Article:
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Thread: What are you reading?

  1. #5041
    FORT Fogey norealityhere's Avatar
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    Re: What are you reading?

    Quote Originally Posted by Critical;3832789;
    I may or may not have read that one, maude. Apparently, all covers of books involving knitting have the same covers (and similar plots)! Case and point, look at the cover of Spinning Forward compared to The Friday Night Knitting Club: Amazon.com: Spinning Forward (9780758232045): Terri DuLong: Books BTW - the review from Publishers Weekly in that listing is pretty accurate.

    noreality - this one was a Joe Pike novel, but Elvis Cole is a character in the book too. I'll have to seek out more of Robert Crais - it was good fun!
    Monkey's Raincoat - one of his early books - is really good. I've read just about all of his books. I still like his early ones the best, though.
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  2. #5042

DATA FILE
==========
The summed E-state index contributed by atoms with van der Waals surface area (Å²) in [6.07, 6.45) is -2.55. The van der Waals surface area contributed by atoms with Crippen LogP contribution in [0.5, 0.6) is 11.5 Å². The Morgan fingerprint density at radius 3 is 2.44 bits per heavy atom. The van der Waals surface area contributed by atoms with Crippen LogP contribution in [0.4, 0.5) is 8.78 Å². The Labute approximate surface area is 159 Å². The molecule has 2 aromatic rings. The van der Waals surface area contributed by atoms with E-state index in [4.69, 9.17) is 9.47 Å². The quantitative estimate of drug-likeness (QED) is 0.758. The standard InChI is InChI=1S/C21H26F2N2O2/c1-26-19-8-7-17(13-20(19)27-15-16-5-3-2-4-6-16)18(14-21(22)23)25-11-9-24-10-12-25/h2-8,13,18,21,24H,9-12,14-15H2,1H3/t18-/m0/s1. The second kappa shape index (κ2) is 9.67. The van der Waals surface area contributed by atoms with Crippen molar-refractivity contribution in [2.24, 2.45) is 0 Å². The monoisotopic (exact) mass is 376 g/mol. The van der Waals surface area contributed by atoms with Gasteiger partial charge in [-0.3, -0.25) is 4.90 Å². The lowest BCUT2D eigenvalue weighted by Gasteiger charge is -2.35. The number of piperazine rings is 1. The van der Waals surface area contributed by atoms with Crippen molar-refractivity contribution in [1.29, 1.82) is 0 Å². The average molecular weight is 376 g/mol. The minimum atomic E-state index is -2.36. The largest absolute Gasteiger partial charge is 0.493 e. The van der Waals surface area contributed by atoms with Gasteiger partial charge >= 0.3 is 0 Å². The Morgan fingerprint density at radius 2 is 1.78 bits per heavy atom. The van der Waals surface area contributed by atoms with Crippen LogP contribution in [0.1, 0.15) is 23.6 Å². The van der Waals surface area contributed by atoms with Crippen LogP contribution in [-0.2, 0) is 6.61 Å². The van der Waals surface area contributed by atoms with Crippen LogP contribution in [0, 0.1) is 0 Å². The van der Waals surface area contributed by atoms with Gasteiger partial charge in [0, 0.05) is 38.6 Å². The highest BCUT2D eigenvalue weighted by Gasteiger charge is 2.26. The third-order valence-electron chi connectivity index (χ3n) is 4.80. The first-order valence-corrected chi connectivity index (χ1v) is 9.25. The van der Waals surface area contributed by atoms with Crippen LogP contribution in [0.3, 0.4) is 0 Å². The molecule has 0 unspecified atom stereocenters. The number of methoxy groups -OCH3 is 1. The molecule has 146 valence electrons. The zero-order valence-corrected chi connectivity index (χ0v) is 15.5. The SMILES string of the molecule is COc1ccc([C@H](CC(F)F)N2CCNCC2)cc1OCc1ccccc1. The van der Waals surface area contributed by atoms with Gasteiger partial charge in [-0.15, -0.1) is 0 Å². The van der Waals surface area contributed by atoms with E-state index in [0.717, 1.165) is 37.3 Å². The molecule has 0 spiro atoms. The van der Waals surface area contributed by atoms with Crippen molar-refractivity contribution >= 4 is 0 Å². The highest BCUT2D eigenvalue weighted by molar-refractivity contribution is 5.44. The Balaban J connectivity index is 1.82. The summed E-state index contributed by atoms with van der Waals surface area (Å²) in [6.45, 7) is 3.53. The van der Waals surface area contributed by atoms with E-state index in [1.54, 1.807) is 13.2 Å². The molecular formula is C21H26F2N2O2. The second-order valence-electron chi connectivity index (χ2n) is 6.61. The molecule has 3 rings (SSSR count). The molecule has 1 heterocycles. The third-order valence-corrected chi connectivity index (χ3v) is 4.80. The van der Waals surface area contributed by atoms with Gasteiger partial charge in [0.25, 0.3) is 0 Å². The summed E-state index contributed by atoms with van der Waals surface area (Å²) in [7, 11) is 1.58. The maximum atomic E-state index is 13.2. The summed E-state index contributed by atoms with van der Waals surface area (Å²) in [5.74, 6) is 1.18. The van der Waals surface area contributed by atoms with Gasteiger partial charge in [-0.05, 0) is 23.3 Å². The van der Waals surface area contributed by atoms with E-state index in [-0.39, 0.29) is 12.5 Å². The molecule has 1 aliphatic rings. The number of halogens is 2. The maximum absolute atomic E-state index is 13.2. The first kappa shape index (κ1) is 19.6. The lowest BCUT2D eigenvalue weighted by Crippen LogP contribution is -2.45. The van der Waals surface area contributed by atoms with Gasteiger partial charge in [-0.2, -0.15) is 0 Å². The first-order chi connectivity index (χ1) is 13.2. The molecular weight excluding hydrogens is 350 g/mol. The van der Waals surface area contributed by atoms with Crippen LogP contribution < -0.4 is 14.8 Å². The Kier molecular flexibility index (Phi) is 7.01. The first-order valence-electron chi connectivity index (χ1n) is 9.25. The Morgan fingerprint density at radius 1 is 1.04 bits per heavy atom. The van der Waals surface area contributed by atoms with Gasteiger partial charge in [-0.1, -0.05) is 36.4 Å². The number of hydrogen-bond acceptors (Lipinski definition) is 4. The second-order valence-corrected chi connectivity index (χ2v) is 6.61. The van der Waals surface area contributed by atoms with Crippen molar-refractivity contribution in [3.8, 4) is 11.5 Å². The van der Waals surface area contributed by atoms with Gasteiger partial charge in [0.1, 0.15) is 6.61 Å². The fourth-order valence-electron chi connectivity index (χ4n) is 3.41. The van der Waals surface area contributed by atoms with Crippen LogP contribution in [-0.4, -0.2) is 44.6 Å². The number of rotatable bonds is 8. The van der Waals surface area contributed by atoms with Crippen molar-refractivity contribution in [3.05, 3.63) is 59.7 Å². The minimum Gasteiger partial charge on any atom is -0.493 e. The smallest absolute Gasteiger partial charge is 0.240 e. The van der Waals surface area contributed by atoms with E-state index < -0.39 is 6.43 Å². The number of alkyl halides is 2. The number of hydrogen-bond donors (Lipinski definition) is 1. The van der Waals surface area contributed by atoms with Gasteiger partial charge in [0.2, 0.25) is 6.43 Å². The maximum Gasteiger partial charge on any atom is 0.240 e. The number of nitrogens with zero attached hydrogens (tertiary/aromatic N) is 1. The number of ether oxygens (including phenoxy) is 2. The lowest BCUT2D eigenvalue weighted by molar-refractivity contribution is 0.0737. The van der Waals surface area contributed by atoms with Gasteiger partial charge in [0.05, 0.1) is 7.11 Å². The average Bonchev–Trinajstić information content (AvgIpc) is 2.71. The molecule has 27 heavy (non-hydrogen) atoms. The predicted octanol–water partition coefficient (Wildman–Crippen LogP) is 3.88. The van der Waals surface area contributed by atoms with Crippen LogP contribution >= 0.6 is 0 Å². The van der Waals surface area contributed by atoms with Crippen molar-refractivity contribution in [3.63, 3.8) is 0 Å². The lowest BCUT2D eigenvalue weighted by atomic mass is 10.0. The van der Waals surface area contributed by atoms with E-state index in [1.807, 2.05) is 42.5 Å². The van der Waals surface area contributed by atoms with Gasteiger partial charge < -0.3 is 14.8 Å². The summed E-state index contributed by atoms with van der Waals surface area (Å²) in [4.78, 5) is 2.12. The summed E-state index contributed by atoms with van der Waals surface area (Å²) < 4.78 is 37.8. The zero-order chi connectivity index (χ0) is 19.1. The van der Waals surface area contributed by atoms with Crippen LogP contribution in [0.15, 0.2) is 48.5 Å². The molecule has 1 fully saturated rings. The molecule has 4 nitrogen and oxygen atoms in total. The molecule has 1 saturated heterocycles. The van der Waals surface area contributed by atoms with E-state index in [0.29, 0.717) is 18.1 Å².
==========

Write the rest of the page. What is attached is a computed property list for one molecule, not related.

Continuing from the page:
Pineapple! ClosetRTWatcher's Avatar
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    Re: What are you reading?

    Critical - the number of books you go through is astounding to me!!

    I just started The Thirteenth Tale by Diane Setterfield. Too early for me to have an opinion yet!

  3. #5043
    signed, sealed, delivered maude~flanders's Avatar
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    Re: What are you reading?

    Quote Originally Posted by Critical;3832789;
    I may or may not have read that one, maude. Apparently, all covers of books involving knitting have the same covers (and similar plots)! Case and point, look at the cover of Spinning Forward compared to The Friday Night Knitting Club: Amazon.com: Spinning Forward (9780758232045): Terri DuLong: Books BTW - the review from Publishers Weekly in that listing is pretty accurate.

    noreality - this one was a Joe Pike novel, but Elvis Cole is a character in the book too. I'll have to seek out more of Robert Crais - it was good fun!
    That is funny! I didn't realize knitting was a big subject for fiction!

  4. #5044
    FORT Fogey TeacherLady's Avatar
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    Re: What are you reading?